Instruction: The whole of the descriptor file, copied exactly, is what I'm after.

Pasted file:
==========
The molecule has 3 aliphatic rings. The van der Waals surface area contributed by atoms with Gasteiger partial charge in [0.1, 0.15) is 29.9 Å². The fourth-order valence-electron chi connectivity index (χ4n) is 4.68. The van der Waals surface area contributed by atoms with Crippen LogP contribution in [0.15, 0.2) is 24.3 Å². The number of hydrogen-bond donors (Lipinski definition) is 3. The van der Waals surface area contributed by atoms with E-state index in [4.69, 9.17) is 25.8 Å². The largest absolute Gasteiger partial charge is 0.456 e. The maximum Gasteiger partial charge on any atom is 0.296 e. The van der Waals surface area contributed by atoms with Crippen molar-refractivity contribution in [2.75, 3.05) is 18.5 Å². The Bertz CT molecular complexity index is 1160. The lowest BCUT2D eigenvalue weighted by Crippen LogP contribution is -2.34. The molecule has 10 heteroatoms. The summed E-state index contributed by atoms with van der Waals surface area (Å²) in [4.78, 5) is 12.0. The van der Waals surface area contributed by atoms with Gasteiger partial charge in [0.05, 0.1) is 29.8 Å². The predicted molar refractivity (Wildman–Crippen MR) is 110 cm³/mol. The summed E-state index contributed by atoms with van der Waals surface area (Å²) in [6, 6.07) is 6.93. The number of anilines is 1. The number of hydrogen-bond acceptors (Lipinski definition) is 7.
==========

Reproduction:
The molecule has 3 aliphatic rings. The van der Waals surface area contributed by atoms with Gasteiger partial charge in [0.1, 0.15) is 29.9 Å². The fourth-order valence-electron chi connectivity index (χ4n) is 4.68. The van der Waals surface area contributed by atoms with Crippen LogP contribution in [0.15, 0.2) is 24.3 Å². The number of hydrogen-bond donors (Lipinski definition) is 3. The van der Waals surface area contributed by atoms with E-state index in [4.69, 9.17) is 25.8 Å². The largest absolute Gasteiger partial charge is 0.456 e. The maximum Gasteiger partial charge on any atom is 0.296 e. The van der Waals surface area contributed by atoms with Crippen molar-refractivity contribution in [2.75, 3.05) is 18.5 Å². The Bertz CT molecular complexity index is 1160. The lowest BCUT2D eigenvalue weighted by Crippen LogP contribution is -2.34. The molecule has 10 heteroatoms. The summed E-state index contributed by atoms with van der Waals surface area (Å²) in [4.78, 5) is 12.0. The van der Waals surface area contributed by atoms with Gasteiger partial charge in [0.05, 0.1) is 29.8 Å². The predicted molar refractivity (Wildman–Crippen MR) is 110 cm³/mol. The summed E-state index contributed by atoms with van der Waals surface area (Å²) in [6, 6.07) is 6.93. The number of anilines is 1. The number of hydrogen-bond acceptors (Lipinski definition) is 7.